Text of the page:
In an effort to reach these thinner coal seams, mining companies have taken to environmentally disastrous tactics such as mountaintop removal mining, a strategy that doesn't require much explication as there aren't too many ways to take the top off a mountain. During the process of trying to get at these smaller coal seams, both in underground mines and through approaches like mountaintop removal, miners are blowing up a greater percentage of the rock face than they are the coal seam, which is releasing a much greater amount of particulate rock dust into the air. This is particularly worrisome because much of the rock around coal seams contains a large amount of quartz, a silicate mineral that can be extremely harmful as dust that is small enough to be breathed into the lungs. Too much inhalation of silicate dust over an extended period of time can result in a condition called Silicosis, which is very similar in nature to Coal Worker's Pneumoconiosis. It is believed that this heavier mixture of silicate dust and coal dust in 21st Century coal mining is responsible for much of the resurgence of CWP and that it accounts for the more aggressive nature of cases doctors are seeing. Recent studies have shown that more than 1/3 of miners currently being treated for CWP have a rapidly progressing iteration of the disease, with 15% suffering from the deadliest and most severe form known as Progressive Massive Fibrosis.

A West Virginia Coal Miner Takes a Test for Coal Worker's Pneumoconiosis

Given the particularly virulent strain of Murphy's Law that's held sway in Appalachia since the first Scots-Irish immigrants trudged up the sides of those ancient mountains 200 years ago, it shouldn't come as a surprise that all this hardship has been born exclusively by those folks who benefit least from it. In exchange for risking the lives of their employees and deliberately manipulating safety regulations, Big Coal has been rewarded with sky high profit margins and obscene political influence. All the miners whose lives were risked have received nothing more than broken promises and busted lungs. The way things were drawn up, these tough as anthracite men would go down into the bowels of the earth and breathe in pounds of coal dust, day in and day out, in exchange for a paycheck that would put food on their tables and the assurance that those who made their fortunes off their hard labor would foot the bill for their broken bodies when they could work no more. That was the agreement, forged not in good faith, but in the blood and sweat of the miners who came before them and who banded together and fought back in an assertion of their basic humanity. It was an agreement that only one side ever intended to keep.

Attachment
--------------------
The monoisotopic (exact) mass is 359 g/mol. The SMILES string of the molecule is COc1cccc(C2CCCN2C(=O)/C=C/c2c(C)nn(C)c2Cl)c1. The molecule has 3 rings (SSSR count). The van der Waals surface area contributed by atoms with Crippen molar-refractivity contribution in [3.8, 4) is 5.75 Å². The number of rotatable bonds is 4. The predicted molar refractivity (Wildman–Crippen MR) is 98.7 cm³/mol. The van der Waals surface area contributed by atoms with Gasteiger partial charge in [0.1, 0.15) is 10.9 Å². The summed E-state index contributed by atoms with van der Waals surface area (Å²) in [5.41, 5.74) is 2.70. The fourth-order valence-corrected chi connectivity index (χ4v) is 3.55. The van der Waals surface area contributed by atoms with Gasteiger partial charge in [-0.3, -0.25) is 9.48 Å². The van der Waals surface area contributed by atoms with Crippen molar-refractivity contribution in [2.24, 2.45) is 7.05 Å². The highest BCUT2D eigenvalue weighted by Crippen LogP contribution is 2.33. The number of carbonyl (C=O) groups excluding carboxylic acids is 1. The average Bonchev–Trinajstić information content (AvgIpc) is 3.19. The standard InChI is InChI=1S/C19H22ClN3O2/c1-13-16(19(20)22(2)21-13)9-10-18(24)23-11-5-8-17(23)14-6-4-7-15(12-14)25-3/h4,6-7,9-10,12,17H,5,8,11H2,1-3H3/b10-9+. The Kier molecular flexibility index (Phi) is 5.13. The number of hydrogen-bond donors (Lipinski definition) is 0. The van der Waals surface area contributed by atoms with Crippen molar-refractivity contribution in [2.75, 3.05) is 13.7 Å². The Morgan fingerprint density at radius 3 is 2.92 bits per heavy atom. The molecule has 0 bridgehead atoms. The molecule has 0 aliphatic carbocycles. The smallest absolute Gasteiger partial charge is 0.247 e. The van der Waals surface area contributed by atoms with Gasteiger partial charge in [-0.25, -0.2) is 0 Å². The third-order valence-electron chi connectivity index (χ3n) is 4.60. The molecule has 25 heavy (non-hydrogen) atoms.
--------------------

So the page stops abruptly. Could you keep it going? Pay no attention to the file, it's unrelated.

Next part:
If you accept the presumption put forward by Mitt Romney and his vulture capitalist brethren that corporations are people, it stands to reason that corporations are sociopaths. A quick look at the DSM-IV shows that most corporations are batting close to a thousand when it comes to meeting the criteria for sociopathy, or as it's known in modern psychiatry, Antisocial Personality Disorder. The DSM-IV definition of sociopathy might as well be talking about AIG or Monsanto when it says,“The essential feature of Antisocial Personality Disorder is a pervasive pattern of disregard for, and violation of, the rights of others.” I mean, what could be more corporate than a systematic evisceration of the rights of others? If Corporate America had a family crest, it would be an anthropomorphic skyscraper simultaneous peeing on and setting fire to a small town with the words “Sero Venientibus Ossa” inscribed atop it, a phrase which is Latin for “those who are late get the bones.” By this point in the great capitalist experiment, I suppose that we, the discerning public, should cease to be taken aback by the brazen inhumanity of corporations, but sometimes you can't help but marvel at the ingenuity and tenacity with which major corporations cannibalize their own workers in the name of profit margins and stock options.